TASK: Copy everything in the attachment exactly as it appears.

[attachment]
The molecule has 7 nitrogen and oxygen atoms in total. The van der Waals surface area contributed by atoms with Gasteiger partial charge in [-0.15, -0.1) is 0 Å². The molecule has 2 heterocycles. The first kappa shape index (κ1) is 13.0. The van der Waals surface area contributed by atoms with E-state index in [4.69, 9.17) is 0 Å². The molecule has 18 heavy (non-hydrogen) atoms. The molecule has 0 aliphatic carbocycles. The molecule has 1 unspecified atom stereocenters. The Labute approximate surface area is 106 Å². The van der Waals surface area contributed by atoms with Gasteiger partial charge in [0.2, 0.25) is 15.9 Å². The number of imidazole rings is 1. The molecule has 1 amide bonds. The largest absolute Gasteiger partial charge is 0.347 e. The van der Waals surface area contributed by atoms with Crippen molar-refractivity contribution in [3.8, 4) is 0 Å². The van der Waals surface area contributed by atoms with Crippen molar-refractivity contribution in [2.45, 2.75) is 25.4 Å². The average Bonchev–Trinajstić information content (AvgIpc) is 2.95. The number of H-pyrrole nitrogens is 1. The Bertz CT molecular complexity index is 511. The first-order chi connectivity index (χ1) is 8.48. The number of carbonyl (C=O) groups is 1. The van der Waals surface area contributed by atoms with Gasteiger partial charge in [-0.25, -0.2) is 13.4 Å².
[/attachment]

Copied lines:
The molecule has 7 nitrogen and oxygen atoms in total. The van der Waals surface area contributed by atoms with Gasteiger partial charge in [-0.15, -0.1) is 0 Å². The molecule has 2 heterocycles. The first kappa shape index (κ1) is 13.0. The van der Waals surface area contributed by atoms with E-state index in [4.69, 9.17) is 0 Å². The molecule has 18 heavy (non-hydrogen) atoms. The molecule has 0 aliphatic carbocycles. The molecule has 1 unspecified atom stereocenters. The Labute approximate surface area is 106 Å². The van der Waals surface area contributed by atoms with Gasteiger partial charge in [0.2, 0.25) is 15.9 Å². The number of imidazole rings is 1. The molecule has 1 amide bonds. The largest absolute Gasteiger partial charge is 0.347 e. The van der Waals surface area contributed by atoms with Crippen molar-refractivity contribution in [3.8, 4) is 0 Å². The van der Waals surface area contributed by atoms with Crippen molar-refractivity contribution in [2.45, 2.75) is 25.4 Å². The average Bonchev–Trinajstić information content (AvgIpc) is 2.95. The number of H-pyrrole nitrogens is 1. The Bertz CT molecular complexity index is 511. The first-order chi connectivity index (χ1) is 8.48. The number of carbonyl (C=O) groups is 1. The van der Waals surface area contributed by atoms with Gasteiger partial charge in [-0.25, -0.2) is 13.4 Å².